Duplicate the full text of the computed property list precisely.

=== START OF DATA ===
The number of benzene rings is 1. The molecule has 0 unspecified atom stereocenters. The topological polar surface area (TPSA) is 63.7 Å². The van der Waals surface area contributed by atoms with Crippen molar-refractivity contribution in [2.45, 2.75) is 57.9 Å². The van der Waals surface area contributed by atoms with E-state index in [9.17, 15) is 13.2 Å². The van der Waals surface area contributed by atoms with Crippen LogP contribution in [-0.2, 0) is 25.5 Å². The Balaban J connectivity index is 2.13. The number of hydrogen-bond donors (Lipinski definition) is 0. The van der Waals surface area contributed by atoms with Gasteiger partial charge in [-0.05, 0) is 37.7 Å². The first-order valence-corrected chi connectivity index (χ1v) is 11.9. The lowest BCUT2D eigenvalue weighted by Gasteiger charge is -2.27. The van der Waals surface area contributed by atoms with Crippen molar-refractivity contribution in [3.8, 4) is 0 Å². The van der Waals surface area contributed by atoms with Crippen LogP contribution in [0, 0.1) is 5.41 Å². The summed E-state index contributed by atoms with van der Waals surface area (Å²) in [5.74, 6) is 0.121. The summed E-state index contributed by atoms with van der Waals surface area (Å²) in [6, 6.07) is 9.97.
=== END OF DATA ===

The number of benzene rings is 1. The molecule has 0 unspecified atom stereocenters. The topological polar surface area (TPSA) is 63.7 Å². The van der Waals surface area contributed by atoms with Crippen molar-refractivity contribution in [2.45, 2.75) is 57.9 Å². The van der Waals surface area contributed by atoms with E-state index in [9.17, 15) is 13.2 Å². The van der Waals surface area contributed by atoms with Crippen LogP contribution in [-0.2, 0) is 25.5 Å². The Balaban J connectivity index is 2.13. The number of hydrogen-bond donors (Lipinski definition) is 0. The van der Waals surface area contributed by atoms with Gasteiger partial charge in [-0.05, 0) is 37.7 Å². The first-order valence-corrected chi connectivity index (χ1v) is 11.9. The lowest BCUT2D eigenvalue weighted by Gasteiger charge is -2.27. The van der Waals surface area contributed by atoms with Crippen molar-refractivity contribution in [3.8, 4) is 0 Å². The van der Waals surface area contributed by atoms with Crippen LogP contribution in [0, 0.1) is 5.41 Å². The summed E-state index contributed by atoms with van der Waals surface area (Å²) in [5.74, 6) is 0.121. The summed E-state index contributed by atoms with van der Waals surface area (Å²) in [6, 6.07) is 9.97.